Why not dig out your variac and try reducing the input voltage? It's easier than inserting resistances in the circuit.

    I have no access to a Forestville Eureka but recall the examples I've seen were in pieces and the wiring had been tampered with.
     
  5. Ralph

    Ralph Registered User
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    Jan 22, 2002
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    Hi Les,

    I can correct it easily enough, but wanted the option of reviewing the original configuration before going forward.

    I'll probably add a thermal fuse to the circuit, or disconnect the base transformer and go with the plug in wall type...which should have one integrated

    Thanks for looking.

    Ralph
     
  6. Mike Phelan

    Mike Phelan Registered User

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    #6 Mike Phelan, Mar 22, 2006
    Last edited by a moderator: Dec 7, 2017
    Now I see, Ralph. I was thinking it was like one of the Eurekas that run on a battery and have a large balance wheel.
    As Les says, the smaller cap is probably for removing spike suppression on the incoming mains.
    The larger cap, if there is a resistor there, will be present to get rid of some sparking from the contact, but I am surprised that there is not a diode to rectify the supply - the magnet surely must buzz?
     
  7. Ralph

    Ralph Registered User
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    Jan 22, 2002
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    Hi Mike,

    You are right, it does have an annoying buzz, when it is impulsed. The laminations on the transformer were rusting and separating. I thought that was the problem. I put some stiffener straps on it and clamped them down better hoping to improve it, but it still buzzed/growled. I talked to John Hubby in the past about his Forestville and his does not growl. I'm wondering if his might have been converted to DC. It would be easy enough to do. It might happen on this one yet.... I just wanted to review the original wiring configuration.

    There are also covers on the open part of the balance so the balance looks more like a disk with poising screws. The covers are easily removed and can make it look more like a conventional Eureka.

    Thanks, Ralph
     
  8. John Hubby

    John Hubby Senior Administrator Emeritus
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    Sep 7, 2000
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    Ralph, I was traveling when received your message. I've now looked at mine and it was originally built to be battery powered, three "D" cells in series. It has three battery holders wired in series, with a 0.2 microfarad/250 volt capacitor wired across the leads to the coil that appears original, still tests OK. I'm sure it is original, because the bottom cover has a series of notes written in pencil showing it was purchased new in March 1952, and new batteries installed in 1953, 1955, 1956, and 1959. From what I've read I'm sure the problem with transformer fires was known by 1951, this clock shows they had already converted to battery power about the end of that year.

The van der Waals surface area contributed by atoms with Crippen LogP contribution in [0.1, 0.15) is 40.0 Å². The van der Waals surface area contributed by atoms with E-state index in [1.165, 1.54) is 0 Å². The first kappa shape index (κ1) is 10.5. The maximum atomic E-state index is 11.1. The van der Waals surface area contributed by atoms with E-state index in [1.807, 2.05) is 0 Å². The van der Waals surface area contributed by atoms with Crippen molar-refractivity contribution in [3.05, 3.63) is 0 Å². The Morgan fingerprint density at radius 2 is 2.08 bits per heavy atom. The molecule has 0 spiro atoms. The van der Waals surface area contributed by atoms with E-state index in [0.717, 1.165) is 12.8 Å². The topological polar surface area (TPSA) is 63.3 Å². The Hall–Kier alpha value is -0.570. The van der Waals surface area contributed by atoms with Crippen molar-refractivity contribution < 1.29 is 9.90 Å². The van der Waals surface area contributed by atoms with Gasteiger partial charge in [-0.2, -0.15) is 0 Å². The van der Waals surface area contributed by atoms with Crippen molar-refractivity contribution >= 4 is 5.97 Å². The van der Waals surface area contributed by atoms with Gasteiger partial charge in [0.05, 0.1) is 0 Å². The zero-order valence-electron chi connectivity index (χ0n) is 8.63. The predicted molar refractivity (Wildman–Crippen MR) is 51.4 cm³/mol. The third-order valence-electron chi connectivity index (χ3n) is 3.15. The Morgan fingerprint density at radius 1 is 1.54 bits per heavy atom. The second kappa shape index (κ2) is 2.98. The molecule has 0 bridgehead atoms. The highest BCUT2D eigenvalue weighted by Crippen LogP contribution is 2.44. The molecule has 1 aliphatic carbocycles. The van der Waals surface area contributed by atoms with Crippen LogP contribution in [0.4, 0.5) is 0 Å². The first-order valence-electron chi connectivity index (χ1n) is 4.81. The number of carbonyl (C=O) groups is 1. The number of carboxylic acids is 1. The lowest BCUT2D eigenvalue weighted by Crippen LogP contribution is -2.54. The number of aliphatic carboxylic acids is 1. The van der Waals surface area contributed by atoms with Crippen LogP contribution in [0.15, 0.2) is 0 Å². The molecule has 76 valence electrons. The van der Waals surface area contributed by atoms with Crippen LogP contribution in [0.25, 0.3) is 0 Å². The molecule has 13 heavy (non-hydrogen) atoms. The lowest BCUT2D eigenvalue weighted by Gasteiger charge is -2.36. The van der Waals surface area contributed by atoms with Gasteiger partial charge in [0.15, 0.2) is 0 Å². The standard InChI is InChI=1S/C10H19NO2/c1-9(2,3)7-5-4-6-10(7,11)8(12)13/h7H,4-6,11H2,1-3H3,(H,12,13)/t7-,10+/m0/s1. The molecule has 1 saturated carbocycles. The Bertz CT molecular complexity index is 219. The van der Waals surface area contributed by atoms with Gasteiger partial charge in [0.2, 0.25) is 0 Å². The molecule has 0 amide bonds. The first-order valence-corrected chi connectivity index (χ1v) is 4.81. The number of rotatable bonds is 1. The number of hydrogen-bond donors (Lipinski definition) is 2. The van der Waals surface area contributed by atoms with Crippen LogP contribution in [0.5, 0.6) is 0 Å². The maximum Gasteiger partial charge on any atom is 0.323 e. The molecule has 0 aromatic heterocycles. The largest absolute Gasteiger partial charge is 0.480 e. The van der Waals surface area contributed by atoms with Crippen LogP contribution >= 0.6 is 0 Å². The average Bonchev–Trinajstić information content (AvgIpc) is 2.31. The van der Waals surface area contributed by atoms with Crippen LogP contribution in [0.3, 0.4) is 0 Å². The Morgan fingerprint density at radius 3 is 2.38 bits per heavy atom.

When I bought it in 1986, inside the base were three VERY dead batteries, had all leaked acid and had eaten away chunks of the base steel and corroded part of the brass cover (the base is made with a stamped steel inner part and a spun brass outer cover). I removed the gunk and soaked the base in bicarb for several days, then cleaned it up as best I could. Had to rebuild the battery holders, but no question they were original equipment. It has been running well ever since, modern batteries last about three years.

    The balance wheel makes just over 1-1/4 turns on fresh batteries, dies back to about 3/4 turn over the life of the batteries still keeping reasonable time. Below 5/8 turn it continues to oscillate but doesn't advance the motion works.

    I think the clock would run well using a modern 4.5 volt fused supply.

    I'll post photos later.

    John Hubby
     
  9. Ralph

    Ralph Registered User
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    Jan 22, 2002
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    Thanks John,

    Decision time.

    Cheers, Ralph
     
  10. John Hubby

    John Hubby Senior Administrator Emeritus
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    Here are the photos:

    First one is the base without batteries. Note the three holders (these are insulated from the base and wired together) and the heavy corrosion where each of the three batteries are positioned:

    191.jpg

    This shot shows the base with the batteries in place. The capacitor is seen clearly in both photos, wired across the positive & negative leads (same as across the coil).

    192.jpg

    Hope this will help.

    John Hubby
     
  11. Ralph

    Ralph Registered User
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    Thanks John.